Spotify changes setting and will not offer in-app purchases for iPhone in the EU

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Earlier this year, Spotify introduced an iPhone version of its app that will allow users to sign up for ad-free plans right within the app. Despite dramatic changes brought about by the Digital Markets Act and a mammoth $2 billion fine from the EU, Spotify has reportedly changed its position for now.

The Verge's Emma Roth first reported that Spotify will instead add EU-only language to its app describing different subscription levels and prices.

If Apple approves, Spotify app users will be able to follow a link to the Internet where they can purchase a subscription. Apple already allows Spotify and other so-called reading apps that provide content to link their apps to the Internet. However, this week's EU decision gives Spotify more flexibility in how it outlines subscription levels and pricing.

Apple gets 30% of revenue generated from app subscriptions through the App Store for the first year. The reduction drops to 15% for subscriptions that continue after a year. Apple introduced the fee in part to meet the needs of companies like Spotify.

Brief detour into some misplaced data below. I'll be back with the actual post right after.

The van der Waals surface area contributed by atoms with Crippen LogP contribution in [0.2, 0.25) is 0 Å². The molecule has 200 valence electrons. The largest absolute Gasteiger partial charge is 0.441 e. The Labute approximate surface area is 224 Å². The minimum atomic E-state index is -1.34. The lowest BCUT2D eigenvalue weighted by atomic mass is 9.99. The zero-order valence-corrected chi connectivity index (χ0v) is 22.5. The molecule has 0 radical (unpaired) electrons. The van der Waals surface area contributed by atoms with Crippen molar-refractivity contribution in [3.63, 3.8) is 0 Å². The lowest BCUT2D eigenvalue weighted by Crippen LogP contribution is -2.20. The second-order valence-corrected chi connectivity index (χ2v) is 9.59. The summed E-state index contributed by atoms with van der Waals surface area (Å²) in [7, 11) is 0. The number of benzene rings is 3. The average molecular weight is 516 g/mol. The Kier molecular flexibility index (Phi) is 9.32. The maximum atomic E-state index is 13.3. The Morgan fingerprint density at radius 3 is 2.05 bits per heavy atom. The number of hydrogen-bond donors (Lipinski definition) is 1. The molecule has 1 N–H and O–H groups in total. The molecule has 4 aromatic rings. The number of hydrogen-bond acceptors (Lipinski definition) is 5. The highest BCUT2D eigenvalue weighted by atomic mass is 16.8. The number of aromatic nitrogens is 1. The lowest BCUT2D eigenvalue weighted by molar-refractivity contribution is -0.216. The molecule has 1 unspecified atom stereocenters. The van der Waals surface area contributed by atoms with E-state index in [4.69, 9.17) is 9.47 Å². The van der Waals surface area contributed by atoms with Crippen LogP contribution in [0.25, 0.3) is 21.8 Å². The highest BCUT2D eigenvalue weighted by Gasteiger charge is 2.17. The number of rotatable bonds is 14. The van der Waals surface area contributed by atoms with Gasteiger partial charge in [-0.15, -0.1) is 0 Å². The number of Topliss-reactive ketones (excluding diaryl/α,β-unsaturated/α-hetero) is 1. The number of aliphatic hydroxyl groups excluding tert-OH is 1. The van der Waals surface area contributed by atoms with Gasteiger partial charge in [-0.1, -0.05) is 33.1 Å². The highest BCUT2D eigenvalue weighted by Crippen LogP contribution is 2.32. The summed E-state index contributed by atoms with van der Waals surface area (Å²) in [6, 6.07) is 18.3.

With iOS 17.4, Spotify and other companies serving users in the EU will have new ways to compete with the App Store. Alternative marketplaces are officially supported under the Digital Markets Act.

However, Spotify's strategy so far has been to not play ball whenever possible, despite some policy changes aimed at supporting rival services. For example, Spotify doesn't take advantage of Siri integration on the iPhone or HomePod, even though Pandora and other services do.

Zoom out and it's easy to argue that Apple isn't subject to Apple's 15-distribution fee Music on iPhone at 30% is an advantage over Spotify. However, a $2 billion fine, which almost rivals the price Apple paid for Beats Music as the basis of Apple Music, seems far from a panacea.

If Spotify's goal is not to pay Apple any fees, then the goal of the platform provider and Apple is keeping its larger App Store business, there doesn't seem to be a real solution in sight.

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